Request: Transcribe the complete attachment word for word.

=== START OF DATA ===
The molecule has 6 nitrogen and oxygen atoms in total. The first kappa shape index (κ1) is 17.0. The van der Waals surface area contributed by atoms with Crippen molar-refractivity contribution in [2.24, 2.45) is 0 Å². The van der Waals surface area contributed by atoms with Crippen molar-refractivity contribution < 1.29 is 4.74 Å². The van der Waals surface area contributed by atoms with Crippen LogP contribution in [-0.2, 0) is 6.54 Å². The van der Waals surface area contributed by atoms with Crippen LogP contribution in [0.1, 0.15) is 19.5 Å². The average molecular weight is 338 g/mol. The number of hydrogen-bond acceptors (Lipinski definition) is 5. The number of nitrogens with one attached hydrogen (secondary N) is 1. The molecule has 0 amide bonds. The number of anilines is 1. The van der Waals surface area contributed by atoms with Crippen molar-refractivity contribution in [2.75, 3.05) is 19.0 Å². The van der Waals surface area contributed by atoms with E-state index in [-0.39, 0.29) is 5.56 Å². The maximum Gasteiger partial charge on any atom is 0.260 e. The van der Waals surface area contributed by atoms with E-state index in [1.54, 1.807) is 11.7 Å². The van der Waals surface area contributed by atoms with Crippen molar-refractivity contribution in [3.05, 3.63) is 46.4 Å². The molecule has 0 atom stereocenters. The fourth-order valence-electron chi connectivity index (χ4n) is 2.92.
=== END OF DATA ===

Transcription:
The molecule has 6 nitrogen and oxygen atoms in total. The first kappa shape index (κ1) is 17.0. The van der Waals surface area contributed by atoms with Crippen molar-refractivity contribution in [2.24, 2.45) is 0 Å². The van der Waals surface area contributed by atoms with Crippen molar-refractivity contribution < 1.29 is 4.74 Å². The van der Waals surface area contributed by atoms with Crippen LogP contribution in [-0.2, 0) is 6.54 Å². The van der Waals surface area contributed by atoms with Crippen LogP contribution in [0.1, 0.15) is 19.5 Å². The average molecular weight is 338 g/mol. The number of hydrogen-bond acceptors (Lipinski definition) is 5. The number of nitrogens with one attached hydrogen (secondary N) is 1. The molecule has 0 amide bonds. The number of anilines is 1. The van der Waals surface area contributed by atoms with Crippen molar-refractivity contribution in [2.75, 3.05) is 19.0 Å². The van der Waals surface area contributed by atoms with E-state index in [-0.39, 0.29) is 5.56 Å². The maximum Gasteiger partial charge on any atom is 0.260 e. The van der Waals surface area contributed by atoms with E-state index in [1.54, 1.807) is 11.7 Å². The van der Waals surface area contributed by atoms with Crippen molar-refractivity contribution in [3.05, 3.63) is 46.4 Å². The molecule has 0 atom stereocenters. The fourth-order valence-electron chi connectivity index (χ4n) is 2.92.